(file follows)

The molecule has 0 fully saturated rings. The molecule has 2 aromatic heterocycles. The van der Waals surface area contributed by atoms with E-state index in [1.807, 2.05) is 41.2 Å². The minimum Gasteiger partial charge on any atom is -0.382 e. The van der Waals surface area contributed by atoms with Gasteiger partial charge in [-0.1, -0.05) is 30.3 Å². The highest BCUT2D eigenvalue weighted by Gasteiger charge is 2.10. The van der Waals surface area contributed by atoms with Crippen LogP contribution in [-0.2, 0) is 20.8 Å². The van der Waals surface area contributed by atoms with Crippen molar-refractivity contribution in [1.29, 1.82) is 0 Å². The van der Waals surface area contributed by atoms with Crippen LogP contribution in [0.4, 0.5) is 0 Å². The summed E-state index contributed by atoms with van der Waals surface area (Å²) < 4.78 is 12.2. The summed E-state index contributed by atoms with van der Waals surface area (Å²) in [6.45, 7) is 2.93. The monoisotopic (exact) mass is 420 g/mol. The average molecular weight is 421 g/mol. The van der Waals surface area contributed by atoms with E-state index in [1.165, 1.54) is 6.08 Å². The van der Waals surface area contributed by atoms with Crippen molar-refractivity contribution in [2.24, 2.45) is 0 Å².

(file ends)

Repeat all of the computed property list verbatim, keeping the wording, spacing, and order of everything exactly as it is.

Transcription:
The molecule has 0 fully saturated rings. The molecule has 2 aromatic heterocycles. The van der Waals surface area contributed by atoms with E-state index in [1.807, 2.05) is 41.2 Å². The minimum Gasteiger partial charge on any atom is -0.382 e. The van der Waals surface area contributed by atoms with Gasteiger partial charge in [-0.1, -0.05) is 30.3 Å². The highest BCUT2D eigenvalue weighted by Gasteiger charge is 2.10. The van der Waals surface area contributed by atoms with Crippen LogP contribution in [-0.2, 0) is 20.8 Å². The van der Waals surface area contributed by atoms with Crippen molar-refractivity contribution in [1.29, 1.82) is 0 Å². The van der Waals surface area contributed by atoms with Crippen LogP contribution in [0.4, 0.5) is 0 Å². The summed E-state index contributed by atoms with van der Waals surface area (Å²) < 4.78 is 12.2. The summed E-state index contributed by atoms with van der Waals surface area (Å²) in [6.45, 7) is 2.93. The monoisotopic (exact) mass is 420 g/mol. The average molecular weight is 421 g/mol. The van der Waals surface area contributed by atoms with E-state index in [1.165, 1.54) is 6.08 Å². The van der Waals surface area contributed by atoms with Crippen molar-refractivity contribution in [2.24, 2.45) is 0 Å².